Person: Hollweg, Claire H.
Macroeconomics, Trade, and Investment Global Practice
Author Name Variants
Fields of Specialization
International trade, Global value chains, Services, Labor markets, Development economics
Macroeconomics, Trade, and Investment Global Practice
Externally Hosted Work
Last updated: January 31, 2023
Claire H. Hollweg is a senior economist with the Macroeconomics, Trade, and Investment Global Practice of the World Bank. Before studying economics, she worked as a journalist. She has worked with the government of South Australia and the Pacific Economic Cooperation Council in Singapore. Her research interests include development economics, with a focus on the nexus between trade, labor markets, servicification of manufacturing, and upgrading in global value chains. She holds a PhD and an MA in economics from the University of Adelaide.
Publication Search Results
Now showing 1 - 3 of 3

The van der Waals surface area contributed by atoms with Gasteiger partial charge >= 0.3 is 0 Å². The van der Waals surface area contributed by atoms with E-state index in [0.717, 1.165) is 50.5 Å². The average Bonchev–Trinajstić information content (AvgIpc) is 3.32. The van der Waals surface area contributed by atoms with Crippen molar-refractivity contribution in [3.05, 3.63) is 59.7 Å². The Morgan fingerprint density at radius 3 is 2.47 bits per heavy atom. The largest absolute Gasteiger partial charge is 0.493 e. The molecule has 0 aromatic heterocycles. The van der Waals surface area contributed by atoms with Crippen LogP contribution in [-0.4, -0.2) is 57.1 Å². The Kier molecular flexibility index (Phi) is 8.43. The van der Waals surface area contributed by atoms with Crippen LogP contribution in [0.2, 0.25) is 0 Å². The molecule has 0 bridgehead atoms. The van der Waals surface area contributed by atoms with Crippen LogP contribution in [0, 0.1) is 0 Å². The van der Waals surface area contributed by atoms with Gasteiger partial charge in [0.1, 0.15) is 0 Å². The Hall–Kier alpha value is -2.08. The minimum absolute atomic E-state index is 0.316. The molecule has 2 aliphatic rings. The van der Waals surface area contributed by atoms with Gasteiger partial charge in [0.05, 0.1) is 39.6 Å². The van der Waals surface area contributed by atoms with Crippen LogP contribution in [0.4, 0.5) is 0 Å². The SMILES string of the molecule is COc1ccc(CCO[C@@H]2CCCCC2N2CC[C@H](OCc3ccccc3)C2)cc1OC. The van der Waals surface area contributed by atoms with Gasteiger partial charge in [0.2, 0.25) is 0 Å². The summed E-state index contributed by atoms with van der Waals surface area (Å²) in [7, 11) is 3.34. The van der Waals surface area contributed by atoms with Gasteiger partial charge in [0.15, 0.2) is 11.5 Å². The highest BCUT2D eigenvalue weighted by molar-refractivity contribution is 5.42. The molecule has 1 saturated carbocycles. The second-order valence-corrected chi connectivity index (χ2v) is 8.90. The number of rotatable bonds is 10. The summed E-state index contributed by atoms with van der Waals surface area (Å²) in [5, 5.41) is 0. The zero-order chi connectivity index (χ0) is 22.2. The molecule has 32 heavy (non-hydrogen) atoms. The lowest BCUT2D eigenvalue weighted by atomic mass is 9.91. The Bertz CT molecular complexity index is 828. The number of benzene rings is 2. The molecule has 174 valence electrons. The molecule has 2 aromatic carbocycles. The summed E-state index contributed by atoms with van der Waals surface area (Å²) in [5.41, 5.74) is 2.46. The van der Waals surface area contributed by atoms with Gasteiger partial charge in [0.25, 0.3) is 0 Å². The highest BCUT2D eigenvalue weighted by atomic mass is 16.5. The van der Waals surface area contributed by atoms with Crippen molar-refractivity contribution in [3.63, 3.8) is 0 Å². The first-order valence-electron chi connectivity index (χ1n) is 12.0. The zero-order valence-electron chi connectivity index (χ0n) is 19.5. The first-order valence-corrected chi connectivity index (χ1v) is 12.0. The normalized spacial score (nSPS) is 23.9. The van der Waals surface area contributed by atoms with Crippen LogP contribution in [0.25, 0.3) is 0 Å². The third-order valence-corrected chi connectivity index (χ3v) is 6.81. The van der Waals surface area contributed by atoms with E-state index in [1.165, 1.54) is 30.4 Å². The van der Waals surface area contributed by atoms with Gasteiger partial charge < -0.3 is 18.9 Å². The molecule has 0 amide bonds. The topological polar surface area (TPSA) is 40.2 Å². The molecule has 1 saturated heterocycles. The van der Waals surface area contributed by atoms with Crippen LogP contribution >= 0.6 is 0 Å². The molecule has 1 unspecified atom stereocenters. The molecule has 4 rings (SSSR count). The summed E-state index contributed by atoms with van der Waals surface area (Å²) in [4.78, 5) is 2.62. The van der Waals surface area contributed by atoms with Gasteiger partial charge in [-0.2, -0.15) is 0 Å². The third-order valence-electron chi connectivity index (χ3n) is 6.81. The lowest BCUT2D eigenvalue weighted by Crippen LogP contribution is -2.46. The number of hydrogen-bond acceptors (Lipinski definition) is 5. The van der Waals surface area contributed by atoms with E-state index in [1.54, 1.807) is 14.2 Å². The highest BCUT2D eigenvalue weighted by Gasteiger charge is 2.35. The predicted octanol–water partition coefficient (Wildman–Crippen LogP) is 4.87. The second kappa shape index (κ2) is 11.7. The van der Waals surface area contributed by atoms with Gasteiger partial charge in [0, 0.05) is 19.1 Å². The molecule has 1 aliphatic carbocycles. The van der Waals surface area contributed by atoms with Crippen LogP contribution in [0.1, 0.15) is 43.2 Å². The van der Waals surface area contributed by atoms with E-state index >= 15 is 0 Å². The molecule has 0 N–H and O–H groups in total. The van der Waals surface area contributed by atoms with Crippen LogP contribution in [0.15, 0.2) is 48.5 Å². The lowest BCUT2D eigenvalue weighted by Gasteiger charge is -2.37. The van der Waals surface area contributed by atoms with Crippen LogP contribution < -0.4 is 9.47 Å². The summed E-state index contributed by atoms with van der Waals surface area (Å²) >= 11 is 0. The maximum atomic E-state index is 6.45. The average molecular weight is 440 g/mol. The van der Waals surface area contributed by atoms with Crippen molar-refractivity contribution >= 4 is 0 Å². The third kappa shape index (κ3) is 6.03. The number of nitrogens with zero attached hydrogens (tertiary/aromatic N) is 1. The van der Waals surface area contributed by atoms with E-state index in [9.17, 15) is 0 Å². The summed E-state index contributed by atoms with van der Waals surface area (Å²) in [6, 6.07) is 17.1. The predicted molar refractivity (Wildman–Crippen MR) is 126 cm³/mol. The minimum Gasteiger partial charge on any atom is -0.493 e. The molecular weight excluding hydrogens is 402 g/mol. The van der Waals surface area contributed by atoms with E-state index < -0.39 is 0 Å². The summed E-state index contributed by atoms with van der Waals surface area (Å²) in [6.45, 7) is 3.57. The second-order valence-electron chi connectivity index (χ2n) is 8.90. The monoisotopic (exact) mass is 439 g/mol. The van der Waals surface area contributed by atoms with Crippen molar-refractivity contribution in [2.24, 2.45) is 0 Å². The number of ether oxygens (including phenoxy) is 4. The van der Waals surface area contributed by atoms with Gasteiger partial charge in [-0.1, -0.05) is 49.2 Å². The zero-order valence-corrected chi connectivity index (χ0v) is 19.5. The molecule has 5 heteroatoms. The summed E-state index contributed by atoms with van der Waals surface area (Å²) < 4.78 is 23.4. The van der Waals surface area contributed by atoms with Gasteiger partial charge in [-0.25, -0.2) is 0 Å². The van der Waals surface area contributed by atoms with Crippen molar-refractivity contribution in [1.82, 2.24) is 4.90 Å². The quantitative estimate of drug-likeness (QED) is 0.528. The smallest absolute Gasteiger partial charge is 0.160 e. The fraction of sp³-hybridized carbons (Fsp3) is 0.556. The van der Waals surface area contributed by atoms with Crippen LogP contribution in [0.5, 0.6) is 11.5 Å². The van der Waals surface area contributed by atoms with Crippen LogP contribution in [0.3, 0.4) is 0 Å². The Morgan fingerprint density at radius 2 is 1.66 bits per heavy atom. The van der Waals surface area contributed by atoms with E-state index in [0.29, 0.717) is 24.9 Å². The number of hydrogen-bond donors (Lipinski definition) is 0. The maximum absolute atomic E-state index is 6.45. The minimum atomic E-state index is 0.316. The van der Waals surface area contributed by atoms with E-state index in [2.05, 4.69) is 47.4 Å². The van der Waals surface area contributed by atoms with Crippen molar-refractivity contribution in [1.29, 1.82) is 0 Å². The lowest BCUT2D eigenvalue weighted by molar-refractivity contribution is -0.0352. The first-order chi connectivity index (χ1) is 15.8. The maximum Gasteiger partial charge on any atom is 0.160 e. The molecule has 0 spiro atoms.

PublicationWhat is Behind Labor Mobility Costs? Evidence from Indonesia(World Bank, Washington, DC, 2019-09) Cali, Massimiliano; Hidayat, Taufik; Hollweg, Claire H.The ability of workers to transition to a new job is crucial to determine the resilience of an economy to (positive or negative) shocks. This paper provides new evidence on the factors that affect labor mobility by using labor data on Indonesia, one of countries with the higher estimated labor mobility costs. To do so it investigates correlates of the probability of an individual finding a job after a negative labor market shock, as well as of the duration of job search. The results show that higher housing prices are associated with higher mobility costs, suggesting that housing benefits or policies that increase the supply of housing may help reduce mobility costs in Indonesia. More generally, public expenditure on infrastructure seems to reduce labor mobility costs, particularly in urban areas, consistently with a reduction in transaction costs – such as urban transport. The results also highlight that formal institutional mechanisms such as job advertisements do not appear to work effectively to help labor mobility in Indonesia, suggesting the need to re-think active labor market policies. On the other hand, minimum wage level – a key outcome of labor market policy - does not appear to affect labor mobility. Labor mobility costs seem higher in urban areas, which could indicate a lower opportunity cost of joblessness than in rural area, employment composition skewed towards sectors with higher mobility costs and/or large congestion costs that negatively affect labor mobility. On the other hand, the general female penalty in labor mobility is less accentuated in urban areas, which may be the result of sectoral composition and/or less discriminatory cultural norms than in rural areas. PublicationMigrating to Opportunity: Overcoming Barriers to Labor Mobility in Southeast Asia(Washington, DC: World Bank, 2017-10-08) Testaverde, Mauro; Moroz, Harry; Hollweg, Claire H.; Schmillen, AchimThe movement of people in Southeast Asia is an issue of increasing importance. Countries of the Association of Southeast Asian Nations (ASEAN) are now the origin of 8 percent of the world's migrants. These countries host only 4 percent of the world's migrants but intra-regional migration has turned Malaysia, Singapore, and Thailand into regional migration hubs that are home to 6.5 million ASEAN migrants. However, significant international and domestic labor mobility costs limit the ability of workers to change firms, sectors, and geographies in ASEAN. This report takes an innovative approach to estimate the costs for workers to migrate internationally. Singapore and Malaysia have the lowest international labor mobility costs in ASEAN while workers migrating to Myanmar and Vietnam have the highest costs. Singapore and Malaysia's more developed migration systems are a key reason for their lower labor mobility costs. How easily workers can move to take advantage of new opportunities is important in determining how they fare under the increased economic integration planned for ASEAN. To study this question, the report simulates how worker welfare is affected by enhanced trade integration under different scenarios of labor mobility costs. Region-wide, worker welfare would be 14 percent higher if barriers to mobility were reduced for skilled workers, and an additional 29 percent if barriers to mobility were lowered for all workers. Weaknesses in migration systems increase international labor mobility costs, but policy reforms can help. Destination countries should work toward systems that are responsive to economic needs and consistent with domestic policies. Sending countries should balance protections for migrant workers with the needs of economic development. PublicationThe Labor Content of Exports in South Africa and Botswana: A Preliminary Exploration(World Bank, Washington, DC, 2015-01) Calì, Massimiliano; Hollweg, ClaireThe LACEX dataset has been recently assembled to compute the (direct and indirect) value of the compensation of employees linked to exports for each sector/country/year. The data has been computed on the basis of a panel of global input-output data spanning intermittent years from 1995 to 2007 from the Global Trade Analysis Project (GTAP). This represents a form of social accounting data - a variation on the social accounting matrix (SAM) where incomes are shown in the rows of the SAM while expenditures are shown in the columns. The structure of the data provides a comprehensive and consistent record of national income accounting relationships between different sectors and regions, including intermediate and final demand linkages. This structure of the dataset allows one to obtain the value added content of final output and exports, including its compensation of employees’ component. That includes both the direct and indirect compensation, based on the backward linkages of each sector with the rest of the economy. In order to obtain these labor value added measures, two intermediate multiplier matrixes need to be calculated. The first is the Leontief inverse matrix, which measures the inputs contained in a unit of final output. This matrix contains both direct and indirect inputs. Next, one needs to calculate a matrix which has the compensation of employees’ shares of total output. Using these two matrixes as multipliers one can obtain the compensation of employees’ shares of exports and final outputs. These shares are also split between skilled and unskilled workers.